The Mozart of Pickpockets (Le Mozart des Pickpockets)

Charlie Chaplin would be proud of this charming little comedy, which observes two inept Parisian pickpockets who meet their match in a deaf-mute young street urchin. Though a fair amount of the laughter is dialogue-based, the funniest bits employ good, old-fashioned silent-movie tactics (as in the scene where one thief distracts the suspicious hotel clerk, while his partner attempts to smuggle the child through the lobby in an oversize shopping bag). It helps that Matteo Razzouki-Safardi, who plays the wide-eyed kid, is so appealing.

Try as they might, the two crooks can't seem to communicate with him, and yet the duo — who seem even more poorly suited to parenting than they are wallet snatching — insist on treating him like their own son. With no wisdom to impart beyond their dubious profession, they teach the boy that he should take what he wants from life instead of begging. Using a child to such ends might seem a cheat if it weren't so integral to the whole equation, and creator Philippe Pollet-Villard handles the balance just right. The Mozart of Pickpockets boasts its share of surprises, but it doesn't depend on them, putting characters first. Unassuming in its pleasures, yet universal in its appeal, Mozart gets my vote.



Tanghi Argentini

After a schlubby office drone meets a curvaceous tango enthusiast online, he must convince an anti-social co-worker (who also happens to be an excellent dancer) to teach him the moves. As short films go, this Belgian confection makes a darling little Valentine. Though savvy audiences may see its twist ending coming a mile away, your mother or grandma certainly won't (keep in mind, most Oscar voters watch movies with roughly the same eyes as your dear old nana, so it has that going for it).

Personally, I think the concept would have made a perfect 60-second TV commercial, and I'm not sure why it took director Guido Thys 13 minutes to make his point. Still, I rather enjoyed the montage in the middle

as the two men overcome the awkwardness of practicing their steps together, united by their evident passion for the dance (a similar gag occurs in Shall We Dance?, which isn't nearly as noxious a movie as you must imagine, by the way). Tanghi Argentini is like one of those shorts made for that On the Lot reality show earlier this year-- watching it, you can't help but wonder what Thys might do with a feature.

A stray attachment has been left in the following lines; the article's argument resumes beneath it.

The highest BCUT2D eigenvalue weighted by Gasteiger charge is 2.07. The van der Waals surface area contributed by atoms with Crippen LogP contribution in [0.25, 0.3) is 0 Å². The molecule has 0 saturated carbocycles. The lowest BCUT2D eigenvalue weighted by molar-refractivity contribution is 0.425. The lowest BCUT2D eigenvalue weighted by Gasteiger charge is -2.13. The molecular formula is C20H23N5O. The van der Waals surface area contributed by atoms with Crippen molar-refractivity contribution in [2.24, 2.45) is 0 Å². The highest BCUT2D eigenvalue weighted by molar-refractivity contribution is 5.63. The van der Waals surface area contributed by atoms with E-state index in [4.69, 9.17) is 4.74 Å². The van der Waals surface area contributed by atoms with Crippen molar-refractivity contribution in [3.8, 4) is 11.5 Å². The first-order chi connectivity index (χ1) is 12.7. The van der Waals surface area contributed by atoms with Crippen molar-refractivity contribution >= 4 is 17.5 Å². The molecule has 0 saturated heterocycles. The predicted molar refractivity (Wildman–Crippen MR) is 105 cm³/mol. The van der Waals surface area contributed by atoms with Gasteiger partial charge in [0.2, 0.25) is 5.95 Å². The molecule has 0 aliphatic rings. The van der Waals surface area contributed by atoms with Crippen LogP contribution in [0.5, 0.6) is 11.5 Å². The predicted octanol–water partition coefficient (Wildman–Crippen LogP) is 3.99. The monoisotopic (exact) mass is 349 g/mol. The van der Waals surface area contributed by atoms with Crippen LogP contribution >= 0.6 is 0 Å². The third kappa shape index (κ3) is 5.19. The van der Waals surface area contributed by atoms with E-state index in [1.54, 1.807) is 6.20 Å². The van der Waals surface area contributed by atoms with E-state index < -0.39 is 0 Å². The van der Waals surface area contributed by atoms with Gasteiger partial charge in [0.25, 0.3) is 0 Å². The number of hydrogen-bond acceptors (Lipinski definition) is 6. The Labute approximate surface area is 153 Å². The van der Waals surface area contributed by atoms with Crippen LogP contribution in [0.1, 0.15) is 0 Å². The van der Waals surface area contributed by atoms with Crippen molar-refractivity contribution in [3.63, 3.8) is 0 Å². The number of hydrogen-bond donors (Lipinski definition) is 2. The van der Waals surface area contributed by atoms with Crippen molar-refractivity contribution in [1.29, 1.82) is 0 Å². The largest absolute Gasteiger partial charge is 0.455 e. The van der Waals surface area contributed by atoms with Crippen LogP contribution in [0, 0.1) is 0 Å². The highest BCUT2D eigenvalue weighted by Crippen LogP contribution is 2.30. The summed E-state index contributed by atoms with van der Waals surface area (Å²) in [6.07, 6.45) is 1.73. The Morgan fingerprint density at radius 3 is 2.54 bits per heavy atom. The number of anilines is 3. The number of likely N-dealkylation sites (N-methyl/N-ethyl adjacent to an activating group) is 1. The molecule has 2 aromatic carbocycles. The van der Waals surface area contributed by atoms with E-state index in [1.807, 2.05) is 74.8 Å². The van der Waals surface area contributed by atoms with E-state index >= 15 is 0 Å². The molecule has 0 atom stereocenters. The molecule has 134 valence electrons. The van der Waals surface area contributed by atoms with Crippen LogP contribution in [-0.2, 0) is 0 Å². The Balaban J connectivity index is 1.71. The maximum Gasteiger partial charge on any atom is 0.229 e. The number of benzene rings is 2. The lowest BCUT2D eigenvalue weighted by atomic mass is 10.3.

The Tonto Woman

From Out of Sight to The Big Bounce, Elmore Leonard's novels have made for shockingly hit-and-miss screen adaptations, but British commercials director Daniel Barber does (mostly) right by one of the writer's favorite short stories with The Tonto Woman, about a Mexican outlaw who falls for a white lady with a traumatic past. Rarely do Westerns feature such a resilient female character as this: After being held captive for 11 years by Apaches, red-headed Sarah remains defiant and uncorrupted-- a dramatic reversal of the scenario presented in John Ford's The Searchers.

Our hero, Ruben Vega, first spies Sarah bathing topless outside her cabin, but it's the tattoos he sees up close that truly inspire him.Rather than settling for the Apaches' customary "green dribble," Sarah challenged her captors to go "all the way." Her husband and peers (none of whom can act worth a damn, unfortunately) view the resulting markings like a scarlet letter, treating Sarah as a disgraced pariah since her return --only Ruben recognizes the courageous woman beneath. Though his compositions look like secondhand Sergio Leone, Barber handles the love story with genuine sensitivity, privileging character over the conventions of the genre (the only shootout occurs off camera).

2008 Oscar Documentary Shorts

The documentary shorts rank among the most difficult Oscar nominees to track down -- unlike the live-action and animation categories, this batch hasn't been packaged for theatrical distribution. The good news is that at least two of them have been acquired by HBO (La Corona and Salim Baba), which means you'll have a chance to see them eventually, and a third (Sari's Mother) is readily available on DVD. I don't know where

you'll find Freeheld -- my favorite, and the likely winner on Oscar night -- but it stands an excellent chance of reaching audiences before long, as the category's only English-language nominee. However, considering how difficult these films currently are to find, I offer my thoughts on them below.

Freeheld

Will you think any less of me if I confess to bawling through Cynthia Wade's Freeheld? The astonishing thing about this powerful short is how the Freeholders (the elected council that determines policy in conservative Ocean County, New Jersey) can remain so impassive when confronted with lung cancer victim Laurel Hester, a 25-year veteran of the police force who uses the last of her energy to fight for domestic partner benefits so the woman she loves will be entitled to the same privileges the state would give a heterosexual spouse.